Fair Hill Course Walk with Jimmy

Friday, October 17, 2008

Cherie, genius, had asked Jimmy at the last gymnastics clinic if he would be walking the course at Fair Hill. He said he was, and she asked if we could join in. He said yes, but he didn’t know what time it would be. We had a plan. We would spend the entire day there and keep an eye on Jimmy. Sort of stalk him so we could do that course walk. It ended up being much easier because he posted the time on his site and Cherie was probably the first person to see it.

We spent the day at Fair Hill. Watching the dressage, shopping, having lunch, shopping, checking out the exhibits, shopping. You get the idea. Around 3:15 Jimmy got up and we knew we had to go. He drove to the start box. We had to walk. I mean speed walk, at least we thought we were speed walking – there was no way we were going to miss a moment.
He was walking the three star course with two riders, Josh Barnacle and Debbie Rosen. Cherie and I filed in behind. If you’ve never been to Fair Hill, the course is rather “hilly”. It’s not flat and we found out that Jimmy walks faster than any human alive. At least we think so. I ride 5 or 6 horses a day and I was winded and sweating in no time flat. Determination was our best friend and Cherie and I toughed it out. We were really happy each time we got to a jump, to hear what Jimmy had to say and to catch our breath before the next walk phase. We were feeling like wimps until Josh said he should have trained to do the course walk with Jimmy. Josh went on to put in a solid performance in the cross country phase. Debbie, put in a fantastic ride but fell with three fences to go. We were rooting for them both.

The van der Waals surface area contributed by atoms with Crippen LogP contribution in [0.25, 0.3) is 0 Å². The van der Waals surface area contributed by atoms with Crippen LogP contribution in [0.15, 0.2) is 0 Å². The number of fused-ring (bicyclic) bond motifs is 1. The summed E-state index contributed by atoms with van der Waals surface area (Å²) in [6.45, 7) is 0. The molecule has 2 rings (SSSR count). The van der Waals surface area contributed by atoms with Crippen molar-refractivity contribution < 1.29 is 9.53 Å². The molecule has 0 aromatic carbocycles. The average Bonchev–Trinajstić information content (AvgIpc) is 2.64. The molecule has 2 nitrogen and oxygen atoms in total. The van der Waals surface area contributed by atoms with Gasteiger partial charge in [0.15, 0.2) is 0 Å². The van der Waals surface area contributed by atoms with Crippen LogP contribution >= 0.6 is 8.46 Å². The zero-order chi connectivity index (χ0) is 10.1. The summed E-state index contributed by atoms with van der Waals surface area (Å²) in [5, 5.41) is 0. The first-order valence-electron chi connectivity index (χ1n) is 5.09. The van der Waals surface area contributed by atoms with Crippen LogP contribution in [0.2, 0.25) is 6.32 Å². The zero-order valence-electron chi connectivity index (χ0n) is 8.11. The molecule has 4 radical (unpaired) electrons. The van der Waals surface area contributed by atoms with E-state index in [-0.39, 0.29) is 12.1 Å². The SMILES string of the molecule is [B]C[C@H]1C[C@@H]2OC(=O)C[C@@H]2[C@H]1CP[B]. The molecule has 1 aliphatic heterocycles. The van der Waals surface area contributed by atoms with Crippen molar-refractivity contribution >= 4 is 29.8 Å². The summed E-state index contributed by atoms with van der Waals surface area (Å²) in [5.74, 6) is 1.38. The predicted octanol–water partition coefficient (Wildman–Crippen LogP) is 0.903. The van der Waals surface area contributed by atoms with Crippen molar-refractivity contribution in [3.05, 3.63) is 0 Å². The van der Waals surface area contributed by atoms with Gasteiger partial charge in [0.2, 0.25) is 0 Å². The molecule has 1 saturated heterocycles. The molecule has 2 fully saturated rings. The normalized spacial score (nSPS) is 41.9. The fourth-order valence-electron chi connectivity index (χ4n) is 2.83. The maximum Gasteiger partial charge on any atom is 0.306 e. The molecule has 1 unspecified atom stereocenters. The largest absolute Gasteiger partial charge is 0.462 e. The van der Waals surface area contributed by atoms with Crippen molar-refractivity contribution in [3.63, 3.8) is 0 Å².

We walked for 2 and 1/2 hours. It was fantastic and I learned a lot. At the end of the walk Jimmy asked how we were doing and I told him I had been reading the book he suggested. Also I had been doing the exercises. He asked if they were working and I said yes, but likely not enough, knowing I had a clinic with him on Tuesday.
The book is Riding Logic and it’s written in an old style that is very hard to follow. That said, it’s doing more for Birdie than I ever thought possible. I was a quarter the way through the book and the author kept referencing the “badly made horse”. I kept thinking “why am I reading a book about horses with bad conformation?” Well, keep reading, its about badly trained horses. The key part of the book is the part about showing the horse to the ground. My bird needs this more than anything and I’ve been working on it.

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